The anatomy of a naturopathic oncology residency

1by John Weeks, Publisher/Editor of The Integrator Blog News and Reports 

Most people are not aware of how significantly Medicare subsidizes residencies for medical doctors.  An estimate in 2013 put the total at $10.1 billion annually. This is an average of $112,642 per resident. Naturopathic physicians are among those who would like to see this federal pie expanded or shared with other professions.

The naturopathic profession hasn’t been sitting on their hands, however. As of 2014, that profession slowly built a network of 56 residencies, through their colleges, and from the ground up through multiple strategies. The anatomy of one successful bootstrapped residency program at Seattle Integrative Oncology (SIO)—including a financial model—was recently unveiled at the annual meeting of the American College of Naturopathic Oncology.

2The Seattle Integrative Oncology program rests on an evolving infrastructure inside the naturopathic profession and naturopathic medical education. The first step was the formation of the Oncology Association of Naturopathic Physicians (OncANP). In 2006, the American Board of Naturopathic Oncology was created as the standards and credentialing program through which a licensed naturopathic physician become a Fellow (FABNO).  Chad Aschtgen, ND, FABNO, SIO’s founder, is among the roughly 100 naturopathic physicians who have achieved Fellow status.

Meanwhile, on the educational side, the Council on Naturopathic Medical Education, a federally-recognized accrediting body utilized by the eight North American programs, created a program for accrediting residencies and a Universal Naturopathic Residency application. The leaders of the Association of Accredited Naturopathic Medical Colleges (AANMC) established a process through which residency applicants apply via the “Naturopathic Postgraduate Association Matching Program.”  The SIO program is accredited through an affiliation with Bastyr University’s accredited naturopathic medical program.

3In February 2017, Aschtgen and his colleague, and former SIO resident, Erica Joseph, ND, LAc, presented a poster of remarkable financial transparency on the SIO residency at the 6th annual conference of OncANP. The roughly $45,000 costs of a resident for the year fall into five buckets: salary and taxes ($41,047), administrative costs ($1,482), malpractice insurance ($682), continuing education for the resident ($1478), and professional memberships (included in the $310). The average salary for an MD resident in Seattle in $61,000.

The data on the income side are more intriguing. The Aschtgen-Joseph team noted, for perspective, that the salary of a Medical Assistant is $38,539. The suggestion was better to spend a few more thousand to fund a naturopathic resident.

4The more intriguing data are in the breakdown of how many additional patient visits per week, via the resident, are needed to make the program cost out, and SIO’s actual experience. SIO’s average revenue per visit is $156.26. Notably, this does not include natural pharmacy. Product sales are not part of the SIO business model. If the resident works 46 weeks of the year, to return the $45,000, the team estimates that break-even is 6.26 additional visits per week. The actual experience is in the first year of Joseph’s two-year residency, SIO’s patient visits significantly surpassed this baseline, increasing by 35.6 percent the first year and a whopping 90 percent the second year.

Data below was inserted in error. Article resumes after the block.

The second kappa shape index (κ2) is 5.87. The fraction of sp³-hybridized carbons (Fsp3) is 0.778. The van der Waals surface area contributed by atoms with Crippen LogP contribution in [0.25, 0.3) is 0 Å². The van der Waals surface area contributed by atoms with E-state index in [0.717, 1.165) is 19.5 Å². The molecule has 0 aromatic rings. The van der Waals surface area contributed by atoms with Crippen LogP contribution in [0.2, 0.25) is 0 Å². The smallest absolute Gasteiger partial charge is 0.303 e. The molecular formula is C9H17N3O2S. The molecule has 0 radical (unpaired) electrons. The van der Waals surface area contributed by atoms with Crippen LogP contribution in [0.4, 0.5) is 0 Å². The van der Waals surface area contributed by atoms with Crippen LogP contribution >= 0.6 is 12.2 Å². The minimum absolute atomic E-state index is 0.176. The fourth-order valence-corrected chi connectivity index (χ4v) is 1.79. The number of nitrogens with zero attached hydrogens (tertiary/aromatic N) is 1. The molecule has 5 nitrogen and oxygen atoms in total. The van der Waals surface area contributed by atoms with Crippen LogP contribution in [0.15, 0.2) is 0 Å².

While working out the residency’s mechanics, Aschtgen is also heading up some standard setting work for his field. He partnered with one of naturopathic medicine’s most influential leaders over the last 30 years, Michael Traub, ND, DHANP, FABNO, to create an American Board of Naturopathic Oncology Core Curriculum. Elements include skills working in multidisciplinary environments and “coordinating care with medical, radiation, and surgical oncology, as well as palliative care and other integrative disciplines, such as acupuncture, massage, and mind-body therapies.” Skill building in both evaluating and conducting research is also prioritized.

This Core Curriculum includes 19 separate elements, from complications to communication and oncology emergencies to survivorship. The curriculum is being piloted through naturopathic oncology resident directors. Initial conceptual work has commenced on a more thorough residency manual.

Aschtgen and Joseph, with Joseph in the lead, also presented a second poster on “Management of Hot Flashes in Oncology Patients.” SIO is involved in multiple discussions with Seattle-area medical delivery organizations that are aimed at creating more access to integrative naturopathic oncology services. Five naturopathic oncology residencies exist in the United States. SIO offers the only naturopathic oncology in Seattle, and currently has a new oncology resident in the clinic, Jenna Bailey, ND.

Comment: The business model laid out here is quite interesting. Kudos to Aschtgen and SIO for their transparency in sharing the model. It seems doable, by many others, who have confidence in their skills and the growth of their practices.  I can speak to Aschtgen’s skills. Full disclosure, he is my personal oncologist.

While writing this, I was struck by the step-wise unfolding over many years that has allowed this residency to come to be. Multiple contributions of scores of mostly volunteers in sweat-to-mission equity and grassroots creativity via the CNME, AANMC, OncANP, and ABNO were layered down. Perhaps, one day, Medicare will deign to respect the interprofessionalism that it is funding and vocally supporting elsewhere and begin to substantially support residencies in other fields that can bring more tools and approaches to the table for the care of people with cancer.